Gem Type II $20 Liberty Double Eagles, the Rarest of all Late-19th-Century Gold Coins
“Unobtainable,” “scarce beyond belief,” and “flat-out impossible” are some of the phrases you may hear on your quest to find a Gem Type II $20 Liberty Double Eagle. A very high-grade Type II is the rarest of the Liberty denominations, save for the first year $10 Liberties. The 1869 that graces the cover of this issue of the PCGS Rare Coin Market Report is a glowing example of its rarity and physical presence. Off-the-charts luster, deep orange, purple, and yellow colors make this a true Gem in every sense of the word. Just one MS66 and one MS67 are finer for the entire type – both are common-date coins and not as a rare as this coin.
So how did an entire U.S. gold coin type become so much more difficult to acquire than its counterparts? Well, for the Type Is, that question is easily answered; the shipwreck hoards gave the numismatic community hundreds of high-end and well-preserved Type I early San Francisco Double Eagles. Even outside of shipwreck coins, there are three Type I $20s that are finer than this coin, making Gem Type IIs rarer than Type Is. For Type IIIs, it’s a numbers game, with millions of gold coins being produced instead thousands, it was bound that some would get saved and preserved. With a mintage of 175,130, the 1869 is generally considered a low-mintage coin. Considering many of the Type IIs were sent overseas and then in the 1930s fell victim to the Treasury’s large melting plan, it is easy to see why the Type IIs did not survive.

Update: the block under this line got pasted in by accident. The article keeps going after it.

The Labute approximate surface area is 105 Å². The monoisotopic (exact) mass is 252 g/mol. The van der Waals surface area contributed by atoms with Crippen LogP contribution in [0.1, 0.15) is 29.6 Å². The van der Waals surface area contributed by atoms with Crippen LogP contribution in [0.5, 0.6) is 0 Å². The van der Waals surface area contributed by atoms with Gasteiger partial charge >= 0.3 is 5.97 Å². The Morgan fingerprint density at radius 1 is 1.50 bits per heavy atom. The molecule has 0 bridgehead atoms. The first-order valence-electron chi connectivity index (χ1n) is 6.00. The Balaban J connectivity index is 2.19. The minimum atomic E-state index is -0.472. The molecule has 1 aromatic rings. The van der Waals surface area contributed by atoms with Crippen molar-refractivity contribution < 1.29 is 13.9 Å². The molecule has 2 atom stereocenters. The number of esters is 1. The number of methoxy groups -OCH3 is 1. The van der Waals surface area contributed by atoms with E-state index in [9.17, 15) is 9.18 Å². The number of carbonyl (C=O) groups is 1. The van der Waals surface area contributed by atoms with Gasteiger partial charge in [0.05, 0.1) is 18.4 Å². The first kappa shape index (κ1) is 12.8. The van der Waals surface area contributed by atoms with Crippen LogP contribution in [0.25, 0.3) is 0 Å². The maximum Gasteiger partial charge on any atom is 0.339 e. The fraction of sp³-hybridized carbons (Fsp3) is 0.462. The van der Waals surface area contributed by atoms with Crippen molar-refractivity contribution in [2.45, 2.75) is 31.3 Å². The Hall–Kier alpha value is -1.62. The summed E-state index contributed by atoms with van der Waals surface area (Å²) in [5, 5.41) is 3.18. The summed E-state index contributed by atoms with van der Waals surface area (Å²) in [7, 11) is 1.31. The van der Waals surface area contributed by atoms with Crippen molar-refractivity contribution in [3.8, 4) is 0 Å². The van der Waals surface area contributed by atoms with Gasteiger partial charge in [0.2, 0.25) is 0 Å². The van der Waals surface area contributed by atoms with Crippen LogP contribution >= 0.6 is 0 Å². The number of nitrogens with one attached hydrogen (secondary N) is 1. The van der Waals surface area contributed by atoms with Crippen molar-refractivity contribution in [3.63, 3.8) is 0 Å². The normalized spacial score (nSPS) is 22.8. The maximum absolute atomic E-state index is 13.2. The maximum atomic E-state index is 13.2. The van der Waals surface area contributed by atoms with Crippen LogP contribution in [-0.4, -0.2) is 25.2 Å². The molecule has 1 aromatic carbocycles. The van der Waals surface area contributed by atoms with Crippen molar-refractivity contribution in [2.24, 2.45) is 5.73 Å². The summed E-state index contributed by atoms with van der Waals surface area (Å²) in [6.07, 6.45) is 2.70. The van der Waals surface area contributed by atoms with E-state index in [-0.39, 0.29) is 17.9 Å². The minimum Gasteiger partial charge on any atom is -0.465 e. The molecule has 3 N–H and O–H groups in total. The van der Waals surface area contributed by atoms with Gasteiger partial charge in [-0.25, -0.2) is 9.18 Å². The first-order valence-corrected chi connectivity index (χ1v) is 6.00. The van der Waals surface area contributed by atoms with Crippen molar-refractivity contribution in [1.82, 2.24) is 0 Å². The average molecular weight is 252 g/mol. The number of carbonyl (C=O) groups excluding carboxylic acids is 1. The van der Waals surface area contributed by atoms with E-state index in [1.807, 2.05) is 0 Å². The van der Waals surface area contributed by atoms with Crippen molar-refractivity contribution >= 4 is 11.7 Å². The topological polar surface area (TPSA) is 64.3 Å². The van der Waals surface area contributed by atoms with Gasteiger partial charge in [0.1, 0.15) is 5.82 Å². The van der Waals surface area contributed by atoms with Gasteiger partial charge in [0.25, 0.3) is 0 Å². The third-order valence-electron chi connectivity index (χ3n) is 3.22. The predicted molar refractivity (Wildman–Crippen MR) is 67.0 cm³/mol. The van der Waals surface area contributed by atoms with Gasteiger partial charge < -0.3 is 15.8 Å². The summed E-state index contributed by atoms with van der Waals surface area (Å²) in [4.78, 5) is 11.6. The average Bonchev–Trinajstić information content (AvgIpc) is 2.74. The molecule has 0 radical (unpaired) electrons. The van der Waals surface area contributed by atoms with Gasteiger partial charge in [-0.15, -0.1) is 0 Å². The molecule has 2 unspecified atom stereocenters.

When building a collection of coins, focus on owning great coins for what they are: coins that shock and awe. Stretch, be uncomfortable… If you are buying the right coins, it just might make your collecting experience so much better.
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